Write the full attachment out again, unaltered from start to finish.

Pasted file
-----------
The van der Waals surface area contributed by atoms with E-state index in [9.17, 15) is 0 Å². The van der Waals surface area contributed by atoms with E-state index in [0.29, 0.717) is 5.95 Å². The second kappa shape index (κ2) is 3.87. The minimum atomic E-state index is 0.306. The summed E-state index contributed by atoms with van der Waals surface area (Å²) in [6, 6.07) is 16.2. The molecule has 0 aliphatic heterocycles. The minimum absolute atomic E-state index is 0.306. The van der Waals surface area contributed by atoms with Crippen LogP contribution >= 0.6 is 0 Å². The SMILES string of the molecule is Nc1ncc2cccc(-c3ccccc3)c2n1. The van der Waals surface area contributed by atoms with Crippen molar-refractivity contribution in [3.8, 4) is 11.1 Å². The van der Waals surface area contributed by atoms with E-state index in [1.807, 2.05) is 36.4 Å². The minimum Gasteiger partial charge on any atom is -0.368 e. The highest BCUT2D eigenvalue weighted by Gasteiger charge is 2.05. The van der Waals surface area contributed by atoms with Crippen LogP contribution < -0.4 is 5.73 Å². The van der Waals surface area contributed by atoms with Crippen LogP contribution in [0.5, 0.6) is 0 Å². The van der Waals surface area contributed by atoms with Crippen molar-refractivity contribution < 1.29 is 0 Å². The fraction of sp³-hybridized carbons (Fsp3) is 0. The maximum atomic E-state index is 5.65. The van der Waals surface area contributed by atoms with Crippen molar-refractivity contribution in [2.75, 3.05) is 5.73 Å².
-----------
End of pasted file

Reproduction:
The van der Waals surface area contributed by atoms with E-state index in [9.17, 15) is 0 Å². The van der Waals surface area contributed by atoms with E-state index in [0.29, 0.717) is 5.95 Å². The second kappa shape index (κ2) is 3.87. The minimum atomic E-state index is 0.306. The summed E-state index contributed by atoms with van der Waals surface area (Å²) in [6, 6.07) is 16.2. The molecule has 0 aliphatic heterocycles. The minimum absolute atomic E-state index is 0.306. The van der Waals surface area contributed by atoms with Crippen LogP contribution >= 0.6 is 0 Å². The SMILES string of the molecule is Nc1ncc2cccc(-c3ccccc3)c2n1. The van der Waals surface area contributed by atoms with Crippen molar-refractivity contribution in [3.8, 4) is 11.1 Å². The van der Waals surface area contributed by atoms with E-state index in [1.807, 2.05) is 36.4 Å². The minimum Gasteiger partial charge on any atom is -0.368 e. The highest BCUT2D eigenvalue weighted by Gasteiger charge is 2.05. The van der Waals surface area contributed by atoms with Crippen LogP contribution < -0.4 is 5.73 Å². The van der Waals surface area contributed by atoms with Crippen LogP contribution in [0.5, 0.6) is 0 Å². The van der Waals surface area contributed by atoms with Crippen molar-refractivity contribution < 1.29 is 0 Å². The fraction of sp³-hybridized carbons (Fsp3) is 0. The maximum atomic E-state index is 5.65. The van der Waals surface area contributed by atoms with Crippen molar-refractivity contribution in [2.75, 3.05) is 5.73 Å².